Values for dispersal were retained from the PHVA model. The values represent normal dispersal by sub-adults to establish a home range outside of their natal home range, which sometimes causes them to cross an inter-unit boundary. No additional mortality was imposed, as movement across these boundaries is assumed to be no riskier than movement within model units. Inter-unit dispersal rates range from 0 to 2.43% of sub-adult mice. Dispersal was modeled between adjacent model units, with the exception of a barrier to ABM movement between WB and GSP, resulting in the isolation of GSP from the rest of the ABM population (see Figure 1).
Mating system: Long-term polygyny
Although ABM are typically considered to be monogamous, males will also breed with unpaired females. To more accurately represent the consequences of the mating system in the model, mating was modeled as long-term polygyny so that reproduction would not be male-limited.
Age of first reproduction: 3 time steps (84 days)
Vortex defines reproduction onset as the time at which offspring are born, not the age of sexual maturity. The model uses the mean age of first reproduction (parturition) rather than the earliest recorded age of offspring production.
Maximum age of reproduction: 19 time steps (532 days, or approx. 1.5 years)
Vortex assumes that animals can reproduce throughout their adult life. Mice can live and breed beyond 2 years in lab conditions, but few individuals are likely to live beyond one year in the wild. Although the maximum age of reproduction was set at 1.5 years, the mortality rates used in the model result in few mice surviving past one year.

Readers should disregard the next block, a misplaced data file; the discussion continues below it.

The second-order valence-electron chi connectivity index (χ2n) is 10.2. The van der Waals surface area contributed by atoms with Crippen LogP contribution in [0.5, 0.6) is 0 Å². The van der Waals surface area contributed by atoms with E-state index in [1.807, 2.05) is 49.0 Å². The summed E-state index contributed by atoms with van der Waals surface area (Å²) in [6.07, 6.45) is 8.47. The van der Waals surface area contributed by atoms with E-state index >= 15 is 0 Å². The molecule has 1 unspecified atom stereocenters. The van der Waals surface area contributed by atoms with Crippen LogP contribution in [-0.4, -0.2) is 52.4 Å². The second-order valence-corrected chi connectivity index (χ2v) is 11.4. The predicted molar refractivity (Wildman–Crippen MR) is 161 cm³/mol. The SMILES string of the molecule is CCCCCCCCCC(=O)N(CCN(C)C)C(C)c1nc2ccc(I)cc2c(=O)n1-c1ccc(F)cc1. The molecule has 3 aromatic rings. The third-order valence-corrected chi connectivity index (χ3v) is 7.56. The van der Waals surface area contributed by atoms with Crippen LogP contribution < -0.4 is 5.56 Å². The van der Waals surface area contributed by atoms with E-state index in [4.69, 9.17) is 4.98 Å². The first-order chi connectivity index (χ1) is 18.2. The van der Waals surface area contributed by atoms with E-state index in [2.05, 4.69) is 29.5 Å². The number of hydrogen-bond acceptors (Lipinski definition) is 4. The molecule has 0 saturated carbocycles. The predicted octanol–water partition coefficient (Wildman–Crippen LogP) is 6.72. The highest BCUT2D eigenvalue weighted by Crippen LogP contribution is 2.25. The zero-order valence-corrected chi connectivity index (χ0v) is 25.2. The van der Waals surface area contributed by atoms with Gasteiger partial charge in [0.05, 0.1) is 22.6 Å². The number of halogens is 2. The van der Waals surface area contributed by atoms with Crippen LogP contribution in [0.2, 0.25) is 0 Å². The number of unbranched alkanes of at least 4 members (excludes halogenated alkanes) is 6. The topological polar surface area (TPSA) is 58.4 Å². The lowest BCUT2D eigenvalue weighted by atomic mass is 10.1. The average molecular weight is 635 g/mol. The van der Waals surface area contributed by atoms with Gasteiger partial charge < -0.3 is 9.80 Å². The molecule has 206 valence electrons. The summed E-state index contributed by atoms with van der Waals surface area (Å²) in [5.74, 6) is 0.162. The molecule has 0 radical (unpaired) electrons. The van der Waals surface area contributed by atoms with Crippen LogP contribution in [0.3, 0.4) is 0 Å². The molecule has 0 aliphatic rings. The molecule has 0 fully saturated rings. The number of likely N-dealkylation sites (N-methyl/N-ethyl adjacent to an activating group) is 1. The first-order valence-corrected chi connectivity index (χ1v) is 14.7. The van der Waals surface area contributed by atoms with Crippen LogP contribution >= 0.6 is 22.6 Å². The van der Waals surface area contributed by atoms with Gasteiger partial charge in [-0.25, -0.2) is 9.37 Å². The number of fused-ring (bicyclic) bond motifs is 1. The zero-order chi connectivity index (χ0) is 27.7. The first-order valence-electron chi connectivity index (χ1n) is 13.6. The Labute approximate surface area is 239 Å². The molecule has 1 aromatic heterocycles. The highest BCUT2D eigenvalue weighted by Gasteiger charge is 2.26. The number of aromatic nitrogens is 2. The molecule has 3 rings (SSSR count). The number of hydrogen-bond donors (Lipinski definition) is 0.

Maximum litter size/litter distribution: 8
Values for litter size were taken from the distribution of litter sizes observed for 413 non-inbred litters of P.p. leucocephalus. This distribution was 3.15%, 5.08%, 20.34%, 27.85%, 28.09%, 12.35%, 2.91%, and 0.23% for 1 to 8 pups, respectively, resulting in a mean litter size of 4.23.
Sex ratio at birth: 50% male
Density-dependent reproduction: Yes
Density-dependent reproduction has been observed in several Peromyscus species. Density dependence is defined by specifying parameters of a particular functional shape for the relationship between population density and breeding success. The curve that is often used to represent the functional relationship is: % breeding = [(P0-(P0-PK)*(N/K)B)] * (N/(N+A)). The specifics of this function were thought to differ in Fort Morgan and Multi-Family model units than in other four model units. The following parameter values were used in the model: